Date of Award

2007

Degree Name

English

College

College of Liberal Arts

Type of Degree

M.A.

Document Type

Thesis

First Advisor

Shirley Lumpkin

Second Advisor

Chris Green

Third Advisor

John Young

Abstract

Over the past couple of decades, Appalachian literature has developed a strong and close relationship with independent publishing, showing the latter to be an important medium for the expression for Appalachian voice. As the attempted consolidation of the book trade into a corporate, bottom-line oriented, high-profit industry minimizes the publication of books with mere "regional" appeal at the same time that the cultural products of Appalachia, as a region, continue to be marginalized through the continued deployment of stereotypes and attitudes of inferiority, Appalachian writers find it difficult to have their books published and distributed by major publishing houses. As a remedy to this problem, independent publishers are flourishing, and this thesis looks at the work of one prolific author/publisher in particular, Victor Depta, who exemplifies this phenomenon. The published work of Victor Depta crafts a new characterization of Appalachian, by its very defiance of the stereotypes that try to limit that characterization and prevent its voice from being heard.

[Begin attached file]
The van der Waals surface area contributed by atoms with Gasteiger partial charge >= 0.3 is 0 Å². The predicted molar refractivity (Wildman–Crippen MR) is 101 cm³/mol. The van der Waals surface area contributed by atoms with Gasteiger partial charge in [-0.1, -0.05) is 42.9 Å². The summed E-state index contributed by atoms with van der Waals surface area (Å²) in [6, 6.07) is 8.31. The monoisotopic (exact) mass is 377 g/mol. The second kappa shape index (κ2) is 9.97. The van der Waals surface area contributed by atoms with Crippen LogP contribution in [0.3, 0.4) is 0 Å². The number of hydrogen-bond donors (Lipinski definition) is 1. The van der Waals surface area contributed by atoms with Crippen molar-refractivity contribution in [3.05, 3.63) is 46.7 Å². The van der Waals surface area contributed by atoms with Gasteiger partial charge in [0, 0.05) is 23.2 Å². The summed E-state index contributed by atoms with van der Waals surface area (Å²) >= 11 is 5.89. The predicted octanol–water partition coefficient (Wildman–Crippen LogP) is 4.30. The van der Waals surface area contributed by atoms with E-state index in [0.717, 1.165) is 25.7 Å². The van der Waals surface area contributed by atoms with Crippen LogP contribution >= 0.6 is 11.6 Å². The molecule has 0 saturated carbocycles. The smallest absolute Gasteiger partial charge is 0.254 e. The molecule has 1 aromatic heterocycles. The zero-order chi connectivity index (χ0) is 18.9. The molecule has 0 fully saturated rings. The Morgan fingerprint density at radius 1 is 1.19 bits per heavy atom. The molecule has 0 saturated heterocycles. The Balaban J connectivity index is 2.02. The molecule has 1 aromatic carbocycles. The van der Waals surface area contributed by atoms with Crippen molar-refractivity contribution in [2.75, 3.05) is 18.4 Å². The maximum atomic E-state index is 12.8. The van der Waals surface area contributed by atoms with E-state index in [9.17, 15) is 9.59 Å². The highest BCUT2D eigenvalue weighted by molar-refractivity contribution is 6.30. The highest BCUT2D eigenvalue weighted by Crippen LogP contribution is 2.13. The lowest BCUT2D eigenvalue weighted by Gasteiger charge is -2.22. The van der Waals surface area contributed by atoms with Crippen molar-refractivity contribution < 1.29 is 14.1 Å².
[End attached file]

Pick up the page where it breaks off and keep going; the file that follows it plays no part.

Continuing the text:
Subject(s)

Small presses.

Publishers and publishing.

Depta, Victor.

Appalachian literature - Publishing.